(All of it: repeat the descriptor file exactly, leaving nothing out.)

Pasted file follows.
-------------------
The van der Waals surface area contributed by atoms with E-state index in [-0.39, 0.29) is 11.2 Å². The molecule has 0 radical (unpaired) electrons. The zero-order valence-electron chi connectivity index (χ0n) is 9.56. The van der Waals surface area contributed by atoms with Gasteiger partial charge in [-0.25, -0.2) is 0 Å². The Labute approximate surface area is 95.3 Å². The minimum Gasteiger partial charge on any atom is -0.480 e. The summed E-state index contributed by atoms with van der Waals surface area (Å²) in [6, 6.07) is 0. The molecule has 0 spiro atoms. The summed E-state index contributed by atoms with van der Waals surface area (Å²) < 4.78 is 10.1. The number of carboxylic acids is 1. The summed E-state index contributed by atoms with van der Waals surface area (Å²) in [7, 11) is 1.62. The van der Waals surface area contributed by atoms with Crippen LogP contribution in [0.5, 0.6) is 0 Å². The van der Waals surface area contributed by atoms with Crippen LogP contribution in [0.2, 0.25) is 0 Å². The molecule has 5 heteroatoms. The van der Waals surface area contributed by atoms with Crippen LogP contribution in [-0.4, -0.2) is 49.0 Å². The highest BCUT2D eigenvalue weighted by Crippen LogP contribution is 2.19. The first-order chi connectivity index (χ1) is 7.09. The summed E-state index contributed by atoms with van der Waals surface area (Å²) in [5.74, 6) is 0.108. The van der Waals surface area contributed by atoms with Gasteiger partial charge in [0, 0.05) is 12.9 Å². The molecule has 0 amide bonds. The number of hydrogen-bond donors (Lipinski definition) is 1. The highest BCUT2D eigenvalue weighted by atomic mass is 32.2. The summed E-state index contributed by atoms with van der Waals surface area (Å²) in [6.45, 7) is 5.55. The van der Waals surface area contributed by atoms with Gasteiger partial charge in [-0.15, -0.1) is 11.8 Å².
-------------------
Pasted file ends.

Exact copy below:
The van der Waals surface area contributed by atoms with E-state index in [-0.39, 0.29) is 11.2 Å². The molecule has 0 radical (unpaired) electrons. The zero-order valence-electron chi connectivity index (χ0n) is 9.56. The van der Waals surface area contributed by atoms with Gasteiger partial charge in [-0.25, -0.2) is 0 Å². The Labute approximate surface area is 95.3 Å². The minimum Gasteiger partial charge on any atom is -0.480 e. The summed E-state index contributed by atoms with van der Waals surface area (Å²) in [6, 6.07) is 0. The molecule has 0 spiro atoms. The summed E-state index contributed by atoms with van der Waals surface area (Å²) < 4.78 is 10.1. The number of carboxylic acids is 1. The summed E-state index contributed by atoms with van der Waals surface area (Å²) in [7, 11) is 1.62. The van der Waals surface area contributed by atoms with Crippen LogP contribution in [0.5, 0.6) is 0 Å². The van der Waals surface area contributed by atoms with Crippen LogP contribution in [0.2, 0.25) is 0 Å². The molecule has 5 heteroatoms. The van der Waals surface area contributed by atoms with Crippen LogP contribution in [-0.4, -0.2) is 49.0 Å². The highest BCUT2D eigenvalue weighted by Crippen LogP contribution is 2.19. The first-order chi connectivity index (χ1) is 7.09. The summed E-state index contributed by atoms with van der Waals surface area (Å²) in [5.74, 6) is 0.108. The van der Waals surface area contributed by atoms with Gasteiger partial charge in [0, 0.05) is 12.9 Å². The molecule has 0 amide bonds. The number of hydrogen-bond donors (Lipinski definition) is 1. The highest BCUT2D eigenvalue weighted by atomic mass is 32.2. The summed E-state index contributed by atoms with van der Waals surface area (Å²) in [6.45, 7) is 5.55. The van der Waals surface area contributed by atoms with Gasteiger partial charge in [-0.15, -0.1) is 11.8 Å².